Data controllers will not be able to rely on the new data transfer framework until the European Commission adopts an adequacy decision. This will almost certainly happen, but it's not clear when- it will probably take several months. And crucially, the adequacy decision will need to survive a Schrems III decision afterward, which we are doubtful of.


The new data transfer framework is on its way. In December 2022 the European Commission published a draft adequacy decision. The draft still needs to be voted by Member States. Once approved, the US will be “greenlighted” as a safe destination for data transfers. Despite the negative opinion of the EU Parliament, the approval of the draft is quite likely- but so is legal challenge in the Court of Justice, as we said.

As of July, the political work around the upcoming EU-US data transfer framework has not halted the trend towards strict enforcement of data transfer rules from European authorities. The Finnish and Norwegian privacy authorities also ruled against Google Analytics (although the Norwegian decision is only preliminary).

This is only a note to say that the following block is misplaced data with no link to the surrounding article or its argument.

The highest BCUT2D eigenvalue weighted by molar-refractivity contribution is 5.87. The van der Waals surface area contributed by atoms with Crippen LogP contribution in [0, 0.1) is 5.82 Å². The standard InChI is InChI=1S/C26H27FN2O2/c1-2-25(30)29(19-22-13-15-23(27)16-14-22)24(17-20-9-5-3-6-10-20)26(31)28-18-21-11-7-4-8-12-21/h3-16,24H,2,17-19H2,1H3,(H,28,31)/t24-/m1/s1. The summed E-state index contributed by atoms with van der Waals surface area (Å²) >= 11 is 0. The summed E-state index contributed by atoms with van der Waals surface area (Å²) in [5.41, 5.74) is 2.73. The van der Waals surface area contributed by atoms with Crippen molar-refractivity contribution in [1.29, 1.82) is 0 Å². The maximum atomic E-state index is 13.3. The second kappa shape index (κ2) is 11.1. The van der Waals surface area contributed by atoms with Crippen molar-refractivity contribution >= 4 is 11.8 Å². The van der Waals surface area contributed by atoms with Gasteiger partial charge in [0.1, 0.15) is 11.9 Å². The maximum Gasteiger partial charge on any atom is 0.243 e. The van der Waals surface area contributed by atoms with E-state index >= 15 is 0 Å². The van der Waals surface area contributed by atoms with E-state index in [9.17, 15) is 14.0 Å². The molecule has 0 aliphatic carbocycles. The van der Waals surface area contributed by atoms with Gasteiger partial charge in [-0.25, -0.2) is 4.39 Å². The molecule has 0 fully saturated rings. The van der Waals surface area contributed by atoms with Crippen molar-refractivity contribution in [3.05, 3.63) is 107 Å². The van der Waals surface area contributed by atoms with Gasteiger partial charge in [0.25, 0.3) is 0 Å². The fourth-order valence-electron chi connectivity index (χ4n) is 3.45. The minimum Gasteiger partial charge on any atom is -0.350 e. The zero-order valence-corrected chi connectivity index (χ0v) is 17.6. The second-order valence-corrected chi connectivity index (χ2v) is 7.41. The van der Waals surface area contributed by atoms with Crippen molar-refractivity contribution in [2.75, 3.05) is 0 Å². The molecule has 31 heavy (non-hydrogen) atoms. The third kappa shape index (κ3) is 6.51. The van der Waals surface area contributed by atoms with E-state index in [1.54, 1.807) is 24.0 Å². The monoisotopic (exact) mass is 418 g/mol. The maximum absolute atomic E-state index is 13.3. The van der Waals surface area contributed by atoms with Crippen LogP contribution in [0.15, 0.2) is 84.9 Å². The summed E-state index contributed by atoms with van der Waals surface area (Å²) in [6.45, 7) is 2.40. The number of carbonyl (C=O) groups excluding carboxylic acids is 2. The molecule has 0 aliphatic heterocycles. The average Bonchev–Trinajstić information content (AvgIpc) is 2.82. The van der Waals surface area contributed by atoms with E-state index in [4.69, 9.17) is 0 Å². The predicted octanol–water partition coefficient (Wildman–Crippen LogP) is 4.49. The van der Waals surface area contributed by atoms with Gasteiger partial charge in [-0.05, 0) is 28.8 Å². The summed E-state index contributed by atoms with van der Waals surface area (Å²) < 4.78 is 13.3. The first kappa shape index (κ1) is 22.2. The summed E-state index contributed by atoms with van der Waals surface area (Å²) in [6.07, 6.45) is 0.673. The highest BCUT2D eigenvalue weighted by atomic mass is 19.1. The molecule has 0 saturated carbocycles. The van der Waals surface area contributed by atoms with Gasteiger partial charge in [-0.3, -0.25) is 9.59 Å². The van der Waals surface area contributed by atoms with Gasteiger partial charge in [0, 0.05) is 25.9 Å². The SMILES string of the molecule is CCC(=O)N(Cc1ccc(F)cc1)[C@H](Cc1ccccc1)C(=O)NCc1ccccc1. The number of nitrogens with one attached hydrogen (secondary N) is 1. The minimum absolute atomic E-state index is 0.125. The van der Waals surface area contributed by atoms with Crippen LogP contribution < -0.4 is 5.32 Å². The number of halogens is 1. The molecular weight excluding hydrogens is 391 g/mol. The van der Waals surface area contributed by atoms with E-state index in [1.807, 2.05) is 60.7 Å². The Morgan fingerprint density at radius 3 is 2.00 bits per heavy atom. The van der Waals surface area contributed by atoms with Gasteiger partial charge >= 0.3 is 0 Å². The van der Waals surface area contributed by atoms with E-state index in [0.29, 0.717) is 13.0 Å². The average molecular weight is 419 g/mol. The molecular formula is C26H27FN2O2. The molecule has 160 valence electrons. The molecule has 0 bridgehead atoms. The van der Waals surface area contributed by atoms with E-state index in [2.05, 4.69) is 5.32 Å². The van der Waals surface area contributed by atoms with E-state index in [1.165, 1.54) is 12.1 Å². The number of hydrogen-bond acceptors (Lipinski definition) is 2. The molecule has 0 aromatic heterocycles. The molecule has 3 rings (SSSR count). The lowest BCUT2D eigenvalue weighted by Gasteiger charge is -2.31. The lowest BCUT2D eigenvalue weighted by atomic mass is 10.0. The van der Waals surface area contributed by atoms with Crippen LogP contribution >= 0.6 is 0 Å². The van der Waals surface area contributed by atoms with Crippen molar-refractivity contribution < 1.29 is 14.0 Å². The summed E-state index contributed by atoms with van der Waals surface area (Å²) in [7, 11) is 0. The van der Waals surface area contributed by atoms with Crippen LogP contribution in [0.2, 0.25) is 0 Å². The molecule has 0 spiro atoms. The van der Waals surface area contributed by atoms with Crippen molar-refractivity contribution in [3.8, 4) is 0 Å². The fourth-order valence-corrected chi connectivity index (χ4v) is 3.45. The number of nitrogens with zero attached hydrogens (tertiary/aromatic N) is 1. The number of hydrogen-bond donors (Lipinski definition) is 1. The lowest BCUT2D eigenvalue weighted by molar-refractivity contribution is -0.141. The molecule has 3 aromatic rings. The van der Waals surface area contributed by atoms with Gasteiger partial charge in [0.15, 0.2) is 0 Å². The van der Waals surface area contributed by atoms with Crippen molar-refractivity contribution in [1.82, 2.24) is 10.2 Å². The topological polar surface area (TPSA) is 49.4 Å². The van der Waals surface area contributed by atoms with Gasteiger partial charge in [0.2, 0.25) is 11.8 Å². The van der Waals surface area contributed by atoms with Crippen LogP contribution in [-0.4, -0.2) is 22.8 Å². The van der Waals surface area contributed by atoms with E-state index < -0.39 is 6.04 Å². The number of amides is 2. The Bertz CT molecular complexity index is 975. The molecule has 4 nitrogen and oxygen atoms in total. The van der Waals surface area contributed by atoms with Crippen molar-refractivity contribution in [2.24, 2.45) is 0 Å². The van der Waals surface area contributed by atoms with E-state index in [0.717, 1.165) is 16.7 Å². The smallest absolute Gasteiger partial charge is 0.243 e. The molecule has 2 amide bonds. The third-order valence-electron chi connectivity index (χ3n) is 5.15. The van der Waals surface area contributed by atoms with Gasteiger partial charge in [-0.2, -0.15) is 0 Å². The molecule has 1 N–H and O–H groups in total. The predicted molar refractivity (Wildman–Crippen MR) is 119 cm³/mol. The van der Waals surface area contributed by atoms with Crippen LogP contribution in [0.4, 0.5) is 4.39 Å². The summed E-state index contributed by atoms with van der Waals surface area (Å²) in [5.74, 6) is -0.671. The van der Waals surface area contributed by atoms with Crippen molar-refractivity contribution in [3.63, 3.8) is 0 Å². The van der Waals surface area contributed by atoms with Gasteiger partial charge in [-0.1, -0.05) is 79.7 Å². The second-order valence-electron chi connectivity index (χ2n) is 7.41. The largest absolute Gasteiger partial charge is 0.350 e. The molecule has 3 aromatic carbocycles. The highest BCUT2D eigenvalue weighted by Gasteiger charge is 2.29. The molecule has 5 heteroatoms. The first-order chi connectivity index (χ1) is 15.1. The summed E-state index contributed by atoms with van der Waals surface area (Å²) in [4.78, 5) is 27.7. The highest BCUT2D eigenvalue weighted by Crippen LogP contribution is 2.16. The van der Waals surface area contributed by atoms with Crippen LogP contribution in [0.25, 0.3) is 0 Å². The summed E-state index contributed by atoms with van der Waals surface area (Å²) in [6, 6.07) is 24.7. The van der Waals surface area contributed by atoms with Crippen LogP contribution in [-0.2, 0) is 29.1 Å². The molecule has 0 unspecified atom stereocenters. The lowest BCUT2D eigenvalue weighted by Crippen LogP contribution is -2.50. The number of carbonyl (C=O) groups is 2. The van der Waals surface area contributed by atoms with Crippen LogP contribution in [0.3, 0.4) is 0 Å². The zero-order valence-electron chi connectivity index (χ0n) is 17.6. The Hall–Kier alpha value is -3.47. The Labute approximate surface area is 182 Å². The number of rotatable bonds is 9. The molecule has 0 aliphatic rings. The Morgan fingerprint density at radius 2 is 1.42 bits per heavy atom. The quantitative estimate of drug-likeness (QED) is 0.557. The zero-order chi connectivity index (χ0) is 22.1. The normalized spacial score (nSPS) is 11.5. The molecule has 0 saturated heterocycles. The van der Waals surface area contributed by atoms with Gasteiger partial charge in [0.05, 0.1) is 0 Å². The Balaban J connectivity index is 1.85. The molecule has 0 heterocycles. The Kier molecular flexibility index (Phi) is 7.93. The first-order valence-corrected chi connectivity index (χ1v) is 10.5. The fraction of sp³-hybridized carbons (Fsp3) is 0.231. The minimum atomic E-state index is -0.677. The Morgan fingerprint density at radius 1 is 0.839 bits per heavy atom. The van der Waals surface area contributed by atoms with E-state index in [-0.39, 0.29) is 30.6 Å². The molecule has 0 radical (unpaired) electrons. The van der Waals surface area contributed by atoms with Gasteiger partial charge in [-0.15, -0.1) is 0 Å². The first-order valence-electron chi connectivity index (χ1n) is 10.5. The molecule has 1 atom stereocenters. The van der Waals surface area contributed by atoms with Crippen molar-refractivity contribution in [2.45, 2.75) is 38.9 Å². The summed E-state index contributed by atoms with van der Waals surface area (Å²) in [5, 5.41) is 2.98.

Furthermore, the Irish privacy authority fined Meta for a record 1.2 billion over illegal data transfers to the US and ordered the company to cease data transfers for Facebook (which entails the very real possibility of a Facebook blackout for Europe in the next few months). The direct involvement of the European Data Protection Board in Meta's case highlights that now more than ever, privacy authorities have a clear and common position on data transfers- which is bad news for Google Analytics.

You can learn more about the Meta case here.

Final Thoughts

It's hard to say right now how Schrems III will play out. The new executive order and the possible outcome of Schrems III will be a hot topic in the privacy community for months to come.

Whether the adequacy decision will survive Schrems III or not, Google Analytics is a privacy-invasive tool. From an ethical standpoint, we believe that Google is not helping to create an independent web that is friendly to website visitors. And why should they? They are raking in billions with Google Analytics.

This is the reason why we built Simple Analytics. A web analytics tool that provides you the insights you need without any tracking or collecting personal data.

Feel free to give us a try if you want to support an independent business that is trying to create a web that is friendly to website visitors.

  • #1 The gpdrhub has summaries for the Austrian, French and Italian decisions.